Tuesday 22 January 2019

Paul Melia: 'Wider economy would benefit if middle earners got a little help'

 

Estate agents predict that by next year, only pockets of Dublin within the M50 will be affordable to those on average salaries. Stock photo: PA
Estate agents predict that by next year, only pockets of Dublin within the M50 will be affordable to those on average salaries. Stock photo: PA
Paul Melia

Paul Melia

It will stick in the craw to those on middle incomes that Nama developers who would be bankrupt but for the State are enjoying six-figure salaries as they 'work out' their loans.

Some 132 firms were dissolved in the week ending November 2, according to Vision-Net.ie - which provides credit information on businesses and individuals, with liquidators appointed to another 70.

Not all were forced closures, but many of the directors of these firms will not have had the opportunity to draw generous salaries while their businesses crumbled.

Whatever about the relief provided in last month's Budget, middle-income earners are being put to the pin of their collar in trying to afford the most basic of life's essentials.

Childcare costs are expensive, and rising. The cost of renting a home is at a record high. Buying a new home is beyond the reach of most workers in our major cities. Estate agents predict that by next year, only pockets of Dublin within the M50 will be affordable to those on average salaries.

In 2016, there were just over 2.4 million people paying income tax, including single people, couples taxed as a joint unit, and widowers. Of these, 1.45 million were assessed as earning €35,000 a year, or less. This cohort of people rightly qualify for social housing support.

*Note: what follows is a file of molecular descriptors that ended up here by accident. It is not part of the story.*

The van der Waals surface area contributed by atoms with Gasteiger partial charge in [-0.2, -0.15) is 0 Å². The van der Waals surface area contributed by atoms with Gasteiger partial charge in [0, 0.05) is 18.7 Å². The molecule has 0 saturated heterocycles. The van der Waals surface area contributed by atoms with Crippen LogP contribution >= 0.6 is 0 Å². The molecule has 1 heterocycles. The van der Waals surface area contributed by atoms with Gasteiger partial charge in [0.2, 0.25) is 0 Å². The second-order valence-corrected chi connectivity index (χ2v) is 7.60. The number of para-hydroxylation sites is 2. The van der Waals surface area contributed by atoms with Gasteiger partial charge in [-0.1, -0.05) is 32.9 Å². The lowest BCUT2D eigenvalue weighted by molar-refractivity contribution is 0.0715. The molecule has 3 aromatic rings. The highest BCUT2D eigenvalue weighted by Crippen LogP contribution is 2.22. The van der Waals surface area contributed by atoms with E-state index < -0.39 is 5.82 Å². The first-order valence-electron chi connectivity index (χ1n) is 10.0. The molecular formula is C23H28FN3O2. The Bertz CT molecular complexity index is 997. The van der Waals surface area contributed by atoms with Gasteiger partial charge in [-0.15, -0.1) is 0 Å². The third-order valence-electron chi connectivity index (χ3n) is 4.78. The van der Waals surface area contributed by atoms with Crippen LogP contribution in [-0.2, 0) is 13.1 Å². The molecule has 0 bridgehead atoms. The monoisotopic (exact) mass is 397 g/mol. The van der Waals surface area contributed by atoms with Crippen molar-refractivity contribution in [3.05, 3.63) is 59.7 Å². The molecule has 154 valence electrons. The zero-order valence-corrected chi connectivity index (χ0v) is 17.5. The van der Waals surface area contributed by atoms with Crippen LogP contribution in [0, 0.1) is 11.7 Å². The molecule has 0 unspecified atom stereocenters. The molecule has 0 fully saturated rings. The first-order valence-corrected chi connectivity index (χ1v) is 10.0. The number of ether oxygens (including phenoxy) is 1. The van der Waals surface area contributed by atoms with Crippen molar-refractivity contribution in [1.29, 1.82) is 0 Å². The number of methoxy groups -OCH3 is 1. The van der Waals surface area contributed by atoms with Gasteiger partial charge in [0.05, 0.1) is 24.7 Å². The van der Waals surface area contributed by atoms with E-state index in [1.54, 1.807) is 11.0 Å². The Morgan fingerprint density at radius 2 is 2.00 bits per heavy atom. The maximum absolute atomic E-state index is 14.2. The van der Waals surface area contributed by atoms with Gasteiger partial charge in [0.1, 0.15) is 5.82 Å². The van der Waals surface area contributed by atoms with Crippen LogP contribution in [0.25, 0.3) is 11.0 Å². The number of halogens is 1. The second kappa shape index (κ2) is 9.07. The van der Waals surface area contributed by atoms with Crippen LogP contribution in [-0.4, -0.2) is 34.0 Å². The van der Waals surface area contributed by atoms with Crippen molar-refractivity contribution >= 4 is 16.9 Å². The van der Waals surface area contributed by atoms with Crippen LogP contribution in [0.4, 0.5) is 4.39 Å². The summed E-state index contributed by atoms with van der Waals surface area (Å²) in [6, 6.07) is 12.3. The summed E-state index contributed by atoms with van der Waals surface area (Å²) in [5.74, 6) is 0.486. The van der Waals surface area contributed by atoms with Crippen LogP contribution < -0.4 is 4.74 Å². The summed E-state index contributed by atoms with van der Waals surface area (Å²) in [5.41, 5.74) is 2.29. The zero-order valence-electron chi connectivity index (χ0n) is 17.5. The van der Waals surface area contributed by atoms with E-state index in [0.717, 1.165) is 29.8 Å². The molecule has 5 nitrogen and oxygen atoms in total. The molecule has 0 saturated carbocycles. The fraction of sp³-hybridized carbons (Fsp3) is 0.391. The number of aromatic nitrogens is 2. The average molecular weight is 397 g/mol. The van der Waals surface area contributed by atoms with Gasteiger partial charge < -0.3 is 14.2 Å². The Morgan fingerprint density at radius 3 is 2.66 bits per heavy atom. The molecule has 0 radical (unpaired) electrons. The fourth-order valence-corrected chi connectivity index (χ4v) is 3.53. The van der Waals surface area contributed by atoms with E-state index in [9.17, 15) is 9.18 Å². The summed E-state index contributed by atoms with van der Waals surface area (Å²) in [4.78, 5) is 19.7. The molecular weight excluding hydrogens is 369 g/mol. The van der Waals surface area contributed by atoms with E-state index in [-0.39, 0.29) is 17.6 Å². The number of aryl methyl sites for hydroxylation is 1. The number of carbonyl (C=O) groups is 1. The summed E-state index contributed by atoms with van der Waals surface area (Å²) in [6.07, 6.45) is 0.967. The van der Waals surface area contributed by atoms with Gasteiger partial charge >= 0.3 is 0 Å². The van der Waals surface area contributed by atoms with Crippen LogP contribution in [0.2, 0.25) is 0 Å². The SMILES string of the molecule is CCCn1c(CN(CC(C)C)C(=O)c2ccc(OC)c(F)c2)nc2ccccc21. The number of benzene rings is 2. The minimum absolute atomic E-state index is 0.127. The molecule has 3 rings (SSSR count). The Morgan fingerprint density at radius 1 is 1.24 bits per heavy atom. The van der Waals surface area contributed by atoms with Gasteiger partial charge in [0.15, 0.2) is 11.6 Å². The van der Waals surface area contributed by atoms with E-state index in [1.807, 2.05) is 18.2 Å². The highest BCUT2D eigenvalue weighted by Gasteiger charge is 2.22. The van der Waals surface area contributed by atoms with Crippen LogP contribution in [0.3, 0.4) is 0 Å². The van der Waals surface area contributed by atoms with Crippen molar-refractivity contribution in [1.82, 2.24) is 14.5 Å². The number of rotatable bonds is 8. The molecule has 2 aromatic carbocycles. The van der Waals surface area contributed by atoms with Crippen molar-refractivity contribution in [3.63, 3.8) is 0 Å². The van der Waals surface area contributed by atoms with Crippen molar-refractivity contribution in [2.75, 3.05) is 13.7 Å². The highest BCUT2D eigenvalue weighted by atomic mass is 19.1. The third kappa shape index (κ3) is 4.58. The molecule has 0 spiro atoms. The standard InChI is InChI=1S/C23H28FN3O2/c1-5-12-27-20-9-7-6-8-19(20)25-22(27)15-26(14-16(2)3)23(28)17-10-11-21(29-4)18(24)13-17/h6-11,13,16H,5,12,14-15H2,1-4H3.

If families on low incomes have outgoing costs including rent/mortgage, childcare or travel, they may also qualify for a medical card, or a GP-only card.

This is not to suggest for a moment they lead pampered lifestyles. Far from it. But if a household earns between €35,000 and €90,000 - remember that 'average' weekly full-time earnings are around €47,000 a year - there is little or no support.

Figures from the Central Statistics Office show there are 777,000 people in this category, and the failure of the State to provide some support ultimately costs more in the long-run.

Housing in the major cities is largely unaffordable for this cohort, meaning they move further away from their workplaces in search of somewhere affordable.

For a couple with children, it means they probably run two cars, at an annual cost of more than €10,500 each, according to the AA. It probably means both have jobs, meaning children are in costly childcare.

There's the social cost of time spent travelling, not to mention the health implications from long commutes. Then there are the air quality and climate issues which arise from our commuting culture.

And this isn't a problem confined to the cities. It's everywhere.

The solution, for most, is lower housing costs. On this, the State knows what to do, but is painfully slow in acting. The average price of a home in Dublin is €360,000. You have to earn around €100,000 to afford that.

The less money put in hands of landlords or paid in mortgages, the more there is to save or spend in the wider economy. That makes sense.

Irish Independent

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